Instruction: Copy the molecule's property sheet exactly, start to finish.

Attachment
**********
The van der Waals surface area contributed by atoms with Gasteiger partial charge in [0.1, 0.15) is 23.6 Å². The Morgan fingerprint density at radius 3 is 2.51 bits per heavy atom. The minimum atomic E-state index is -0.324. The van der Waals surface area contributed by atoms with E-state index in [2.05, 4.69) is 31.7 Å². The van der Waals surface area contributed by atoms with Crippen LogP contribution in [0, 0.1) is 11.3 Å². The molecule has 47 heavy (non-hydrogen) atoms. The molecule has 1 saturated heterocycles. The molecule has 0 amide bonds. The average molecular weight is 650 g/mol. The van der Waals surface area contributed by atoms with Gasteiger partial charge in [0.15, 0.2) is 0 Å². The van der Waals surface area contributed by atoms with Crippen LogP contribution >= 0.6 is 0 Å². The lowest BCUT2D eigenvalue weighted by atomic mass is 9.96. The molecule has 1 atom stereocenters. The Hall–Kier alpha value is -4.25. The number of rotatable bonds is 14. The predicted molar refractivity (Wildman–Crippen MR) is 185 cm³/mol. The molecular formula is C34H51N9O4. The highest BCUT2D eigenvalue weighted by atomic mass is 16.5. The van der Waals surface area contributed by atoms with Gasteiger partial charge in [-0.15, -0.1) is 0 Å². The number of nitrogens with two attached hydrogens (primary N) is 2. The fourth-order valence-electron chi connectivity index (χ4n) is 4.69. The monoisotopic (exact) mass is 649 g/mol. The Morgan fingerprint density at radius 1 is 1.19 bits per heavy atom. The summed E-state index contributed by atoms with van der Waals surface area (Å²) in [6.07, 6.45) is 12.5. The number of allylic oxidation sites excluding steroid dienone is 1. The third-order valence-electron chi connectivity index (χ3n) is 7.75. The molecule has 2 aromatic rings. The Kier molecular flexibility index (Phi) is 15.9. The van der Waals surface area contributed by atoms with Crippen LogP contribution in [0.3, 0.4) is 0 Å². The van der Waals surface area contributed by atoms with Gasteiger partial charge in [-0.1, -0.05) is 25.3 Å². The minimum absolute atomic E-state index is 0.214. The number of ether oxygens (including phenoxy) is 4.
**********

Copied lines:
The van der Waals surface area contributed by atoms with Gasteiger partial charge in [0.1, 0.15) is 23.6 Å². The Morgan fingerprint density at radius 3 is 2.51 bits per heavy atom. The minimum atomic E-state index is -0.324. The van der Waals surface area contributed by atoms with E-state index in [2.05, 4.69) is 31.7 Å². The van der Waals surface area contributed by atoms with Crippen LogP contribution in [0, 0.1) is 11.3 Å². The molecule has 47 heavy (non-hydrogen) atoms. The molecule has 1 saturated heterocycles. The molecule has 0 amide bonds. The average molecular weight is 650 g/mol. The van der Waals surface area contributed by atoms with Gasteiger partial charge in [0.15, 0.2) is 0 Å². The van der Waals surface area contributed by atoms with Crippen LogP contribution >= 0.6 is 0 Å². The lowest BCUT2D eigenvalue weighted by atomic mass is 9.96. The molecule has 1 atom stereocenters. The Hall–Kier alpha value is -4.25. The number of rotatable bonds is 14. The predicted molar refractivity (Wildman–Crippen MR) is 185 cm³/mol. The molecular formula is C34H51N9O4. The highest BCUT2D eigenvalue weighted by atomic mass is 16.5. The van der Waals surface area contributed by atoms with Gasteiger partial charge in [-0.15, -0.1) is 0 Å². The number of nitrogens with two attached hydrogens (primary N) is 2. The fourth-order valence-electron chi connectivity index (χ4n) is 4.69. The monoisotopic (exact) mass is 649 g/mol. The Morgan fingerprint density at radius 1 is 1.19 bits per heavy atom. The summed E-state index contributed by atoms with van der Waals surface area (Å²) in [6.07, 6.45) is 12.5. The number of allylic oxidation sites excluding steroid dienone is 1. The third-order valence-electron chi connectivity index (χ3n) is 7.75. The molecule has 2 aromatic rings. The Kier molecular flexibility index (Phi) is 15.9. The van der Waals surface area contributed by atoms with Crippen LogP contribution in [0.3, 0.4) is 0 Å². The van der Waals surface area contributed by atoms with Gasteiger partial charge in [-0.1, -0.05) is 25.3 Å². The minimum absolute atomic E-state index is 0.214. The number of ether oxygens (including phenoxy) is 4.